In my opinion, the approach proposed by NCPRI is a reasoned and nuanced one. It expresses what my own thoughts on this issue developed over many months of the campaign for Jan Lokpal Bill. I am completely in agreement with the NCPRI stand, and I oppose the politicized approach where people who question the “Jan Lokpal Bill” approach are sought to be portrayed as traitors and congress stooges.
Below are my thoughts in consonance with Arun Roy’s email:
Corruption is only one word, but this catch-all word is used to describe a very wide range of behaviours that cheat the system of checks-and-balances. These behaviours are not performed only by “public servants” alone, but by many civil society members in collusion. Builder mafias, water-tanker mafias, road-contractor cartels, industry-lobbyists and go-betweens, adulterators, hoarders, touts, slumlords, encroachers and thugs — these are all civil society elements.
Also, “public servants” is a catch-all term. It consists of a very wide range of persons, whose actions cannot all be dealt with by a single authority. Different authorities and different laws are needed to hold accountable ministers, bureaucrats, judges, clerk, bus conductors and neighbourhood sweepers, even though all of them are public servants. There cannot be one law to cover all of them, because the level of authority and discretion is massively different at each and every level.
Therefore, the way the battle lines are drawn through the Jan Lokpal Bill is not only simplistic, it is misleading and dangerous. There is an attempt to create categories where none exist, and to set the stage for a witch-hunt, similar to USA’s McCarthyism era. The battle against corruption cannot be seen as a battle between Us (clean civil society) versus Them (dirty politicians and bureaucrats). This is a basically incorrect premise; the battle against corruption can only be fought as an effort by ‘We the People’ to build systems of checks and balances that are effective in the modern context, and to use these systems to prevent abuse of the administrative systems. This battle has to be fought together in an inclusive manner.
Also, as the problem of corruption is not a single homogenous problem, we cannot deal with it with a single monolithic authority with vast and overarching powers. The idea of a single magic want to solve all problems is a silly notion. Unfortunately, thoughtless zealousness is currently being dressed in the garb of patriotism. The right to hold a dissenting opinion is being demonized as leniency towards corruption.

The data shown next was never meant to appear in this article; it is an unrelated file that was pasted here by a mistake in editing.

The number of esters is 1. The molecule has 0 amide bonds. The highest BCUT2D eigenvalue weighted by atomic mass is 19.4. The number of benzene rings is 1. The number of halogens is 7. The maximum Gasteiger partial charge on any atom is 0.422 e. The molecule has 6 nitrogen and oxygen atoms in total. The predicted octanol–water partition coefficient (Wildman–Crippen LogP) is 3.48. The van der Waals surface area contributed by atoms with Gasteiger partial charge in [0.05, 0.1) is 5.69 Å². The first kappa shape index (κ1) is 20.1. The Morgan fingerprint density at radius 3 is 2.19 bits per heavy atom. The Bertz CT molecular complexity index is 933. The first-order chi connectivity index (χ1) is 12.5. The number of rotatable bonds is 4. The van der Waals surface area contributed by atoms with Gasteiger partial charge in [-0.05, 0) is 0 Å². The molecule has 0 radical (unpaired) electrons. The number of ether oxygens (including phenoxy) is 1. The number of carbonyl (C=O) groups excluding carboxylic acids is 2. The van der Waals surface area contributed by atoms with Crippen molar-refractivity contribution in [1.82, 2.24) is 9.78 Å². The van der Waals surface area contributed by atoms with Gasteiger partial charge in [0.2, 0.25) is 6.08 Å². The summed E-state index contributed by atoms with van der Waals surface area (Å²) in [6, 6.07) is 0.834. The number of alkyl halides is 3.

Like Aruna Roy and many others, I feel angry and betrayed that the proceedings towards framing a rational and effective Whistleblowers’ Protection Bill (officially known as Public Interest Disclosure Bill) were hijacked to give birth to a pie-in-the-sky Jan Lokpal Bill. The Bill to facilitate whistleblowers and protect their lives was left in the lurch.
The solutions to our nation’s many problems lie not in creating thousands of zealots, but in creating many systems of checks-and-balances that are practical, down-to-earth and workable. The solutions will not be found in divisive Us-versus-Them thinking; they will only be found in cultivating a mindset of activating ‘We the People’ in constructive ways.
Fasting does not automatically mean Satyagraha, if the intent is to provoke social division and anger. Being able to fast for many days does not necessarily confer moral superiority; I fasted for nine days in October 2010 — six of them at the temple in Ralegan Siddhi where Annaji lives. For four days and nights, I literally slept outside Annaji’s bedroom door, until I was picked up by the police one evening, and ordered not to stay there. Fasting is a form of non-violent protest, but it is also a method of arm-twisting.
While I genuinely admire the massive public mobilization that Team Anna — led by Arvind Kejriwal — has done around the issue of corruption, I oppose the oversimplification and propaganda, and the confrontationist stances that are being consistently adopted. Such tactics (which are typically adopted by right-wing political parties like Shiv Sena and BJP) are an obstacle to sensible deliberations on any forum, including the parliament. Such tactics are unbecoming of public awakeners and activists.
The problem of corruption is like an octopus. The rational and feasible approach is to seek to isolate each tentacle of the problem, pin it down with a suitable legislative mechanism, and then kill each tentacle by ensuring that implementation happens.
That is the multi-pronged and methodical approach being proposed by Aruna Roy and NCPRI. I welcome this, and I would be happy to work for its success.